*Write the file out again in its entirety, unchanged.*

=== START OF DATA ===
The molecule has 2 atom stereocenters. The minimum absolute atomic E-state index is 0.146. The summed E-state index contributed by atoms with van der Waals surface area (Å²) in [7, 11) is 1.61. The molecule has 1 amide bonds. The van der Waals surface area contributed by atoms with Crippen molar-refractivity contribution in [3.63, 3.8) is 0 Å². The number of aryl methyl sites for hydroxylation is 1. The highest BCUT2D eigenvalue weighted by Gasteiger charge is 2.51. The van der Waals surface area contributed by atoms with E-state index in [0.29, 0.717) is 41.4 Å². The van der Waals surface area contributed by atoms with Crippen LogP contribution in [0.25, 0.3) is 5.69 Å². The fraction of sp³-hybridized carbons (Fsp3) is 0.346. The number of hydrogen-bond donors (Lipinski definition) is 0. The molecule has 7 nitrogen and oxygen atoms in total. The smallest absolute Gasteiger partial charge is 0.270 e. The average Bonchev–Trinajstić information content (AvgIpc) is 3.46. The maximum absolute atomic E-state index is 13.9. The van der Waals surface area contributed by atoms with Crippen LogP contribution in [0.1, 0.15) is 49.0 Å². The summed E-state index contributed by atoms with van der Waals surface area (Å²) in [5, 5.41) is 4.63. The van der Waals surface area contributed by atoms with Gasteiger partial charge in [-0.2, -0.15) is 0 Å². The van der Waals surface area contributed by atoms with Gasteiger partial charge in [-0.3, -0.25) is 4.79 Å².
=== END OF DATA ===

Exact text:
The molecule has 2 atom stereocenters. The minimum absolute atomic E-state index is 0.146. The summed E-state index contributed by atoms with van der Waals surface area (Å²) in [7, 11) is 1.61. The molecule has 1 amide bonds. The van der Waals surface area contributed by atoms with Crippen molar-refractivity contribution in [3.63, 3.8) is 0 Å². The number of aryl methyl sites for hydroxylation is 1. The highest BCUT2D eigenvalue weighted by Gasteiger charge is 2.51. The van der Waals surface area contributed by atoms with E-state index in [0.29, 0.717) is 41.4 Å². The van der Waals surface area contributed by atoms with Crippen LogP contribution in [0.25, 0.3) is 5.69 Å². The fraction of sp³-hybridized carbons (Fsp3) is 0.346. The number of hydrogen-bond donors (Lipinski definition) is 0. The molecule has 7 nitrogen and oxygen atoms in total. The smallest absolute Gasteiger partial charge is 0.270 e. The average Bonchev–Trinajstić information content (AvgIpc) is 3.46. The maximum absolute atomic E-state index is 13.9. The van der Waals surface area contributed by atoms with Crippen LogP contribution in [0.1, 0.15) is 49.0 Å². The summed E-state index contributed by atoms with van der Waals surface area (Å²) in [5, 5.41) is 4.63. The van der Waals surface area contributed by atoms with Gasteiger partial charge in [-0.2, -0.15) is 0 Å². The van der Waals surface area contributed by atoms with Gasteiger partial charge in [-0.3, -0.25) is 4.79 Å².